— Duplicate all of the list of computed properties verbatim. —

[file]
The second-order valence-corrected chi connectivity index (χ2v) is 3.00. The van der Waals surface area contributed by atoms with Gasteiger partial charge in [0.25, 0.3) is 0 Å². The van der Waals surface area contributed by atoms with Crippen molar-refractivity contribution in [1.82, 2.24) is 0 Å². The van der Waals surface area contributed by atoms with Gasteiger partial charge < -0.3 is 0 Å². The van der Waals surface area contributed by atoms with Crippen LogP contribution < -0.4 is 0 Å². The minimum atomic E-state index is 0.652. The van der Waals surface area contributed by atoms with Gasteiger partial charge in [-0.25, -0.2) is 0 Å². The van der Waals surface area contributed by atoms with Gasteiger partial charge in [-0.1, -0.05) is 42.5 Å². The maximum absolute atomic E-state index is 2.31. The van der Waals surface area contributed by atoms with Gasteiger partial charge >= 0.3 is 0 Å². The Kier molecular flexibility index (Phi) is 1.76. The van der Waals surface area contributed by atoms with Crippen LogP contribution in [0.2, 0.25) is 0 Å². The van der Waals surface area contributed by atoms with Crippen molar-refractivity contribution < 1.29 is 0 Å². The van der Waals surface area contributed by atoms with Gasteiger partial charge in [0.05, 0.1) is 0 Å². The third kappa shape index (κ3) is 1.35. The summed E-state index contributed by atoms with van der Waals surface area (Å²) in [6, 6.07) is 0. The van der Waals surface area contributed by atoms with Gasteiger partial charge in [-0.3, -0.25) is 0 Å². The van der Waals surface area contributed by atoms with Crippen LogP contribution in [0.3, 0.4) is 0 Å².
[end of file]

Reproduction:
The second-order valence-corrected chi connectivity index (χ2v) is 3.00. The van der Waals surface area contributed by atoms with Gasteiger partial charge in [0.25, 0.3) is 0 Å². The van der Waals surface area contributed by atoms with Crippen molar-refractivity contribution in [1.82, 2.24) is 0 Å². The van der Waals surface area contributed by atoms with Gasteiger partial charge < -0.3 is 0 Å². The van der Waals surface area contributed by atoms with Crippen LogP contribution < -0.4 is 0 Å². The minimum atomic E-state index is 0.652. The van der Waals surface area contributed by atoms with Gasteiger partial charge in [-0.25, -0.2) is 0 Å². The van der Waals surface area contributed by atoms with Gasteiger partial charge in [-0.1, -0.05) is 42.5 Å². The maximum absolute atomic E-state index is 2.31. The van der Waals surface area contributed by atoms with Gasteiger partial charge >= 0.3 is 0 Å². The Kier molecular flexibility index (Phi) is 1.76. The van der Waals surface area contributed by atoms with Crippen LogP contribution in [0.2, 0.25) is 0 Å². The van der Waals surface area contributed by atoms with Crippen molar-refractivity contribution < 1.29 is 0 Å². The van der Waals surface area contributed by atoms with Gasteiger partial charge in [0.05, 0.1) is 0 Å². The third kappa shape index (κ3) is 1.35. The summed E-state index contributed by atoms with van der Waals surface area (Å²) in [6, 6.07) is 0. The van der Waals surface area contributed by atoms with Gasteiger partial charge in [-0.3, -0.25) is 0 Å². The van der Waals surface area contributed by atoms with Crippen LogP contribution in [0.3, 0.4) is 0 Å².